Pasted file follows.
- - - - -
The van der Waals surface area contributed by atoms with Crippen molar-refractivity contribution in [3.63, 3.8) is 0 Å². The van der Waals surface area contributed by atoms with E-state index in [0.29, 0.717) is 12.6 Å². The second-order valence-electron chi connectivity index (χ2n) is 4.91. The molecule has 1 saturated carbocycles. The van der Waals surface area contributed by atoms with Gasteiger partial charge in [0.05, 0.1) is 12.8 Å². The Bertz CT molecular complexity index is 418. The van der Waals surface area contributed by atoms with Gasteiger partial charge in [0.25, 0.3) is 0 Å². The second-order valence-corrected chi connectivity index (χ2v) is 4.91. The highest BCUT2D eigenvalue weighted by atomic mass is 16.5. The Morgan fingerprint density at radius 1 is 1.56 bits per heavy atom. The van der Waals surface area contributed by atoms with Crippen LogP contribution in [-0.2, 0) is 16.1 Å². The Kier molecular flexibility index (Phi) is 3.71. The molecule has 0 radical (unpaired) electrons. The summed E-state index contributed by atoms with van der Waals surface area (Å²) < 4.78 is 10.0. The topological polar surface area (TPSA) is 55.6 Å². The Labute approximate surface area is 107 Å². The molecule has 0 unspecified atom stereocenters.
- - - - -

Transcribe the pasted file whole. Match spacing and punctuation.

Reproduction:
The van der Waals surface area contributed by atoms with Crippen molar-refractivity contribution in [3.63, 3.8) is 0 Å². The van der Waals surface area contributed by atoms with E-state index in [0.29, 0.717) is 12.6 Å². The second-order valence-electron chi connectivity index (χ2n) is 4.91. The molecule has 1 saturated carbocycles. The van der Waals surface area contributed by atoms with Gasteiger partial charge in [0.05, 0.1) is 12.8 Å². The Bertz CT molecular complexity index is 418. The van der Waals surface area contributed by atoms with Gasteiger partial charge in [0.25, 0.3) is 0 Å². The second-order valence-corrected chi connectivity index (χ2v) is 4.91. The highest BCUT2D eigenvalue weighted by atomic mass is 16.5. The Morgan fingerprint density at radius 1 is 1.56 bits per heavy atom. The van der Waals surface area contributed by atoms with Crippen LogP contribution in [-0.2, 0) is 16.1 Å². The Kier molecular flexibility index (Phi) is 3.71. The molecule has 0 radical (unpaired) electrons. The summed E-state index contributed by atoms with van der Waals surface area (Å²) < 4.78 is 10.0. The topological polar surface area (TPSA) is 55.6 Å². The Labute approximate surface area is 107 Å². The molecule has 0 unspecified atom stereocenters.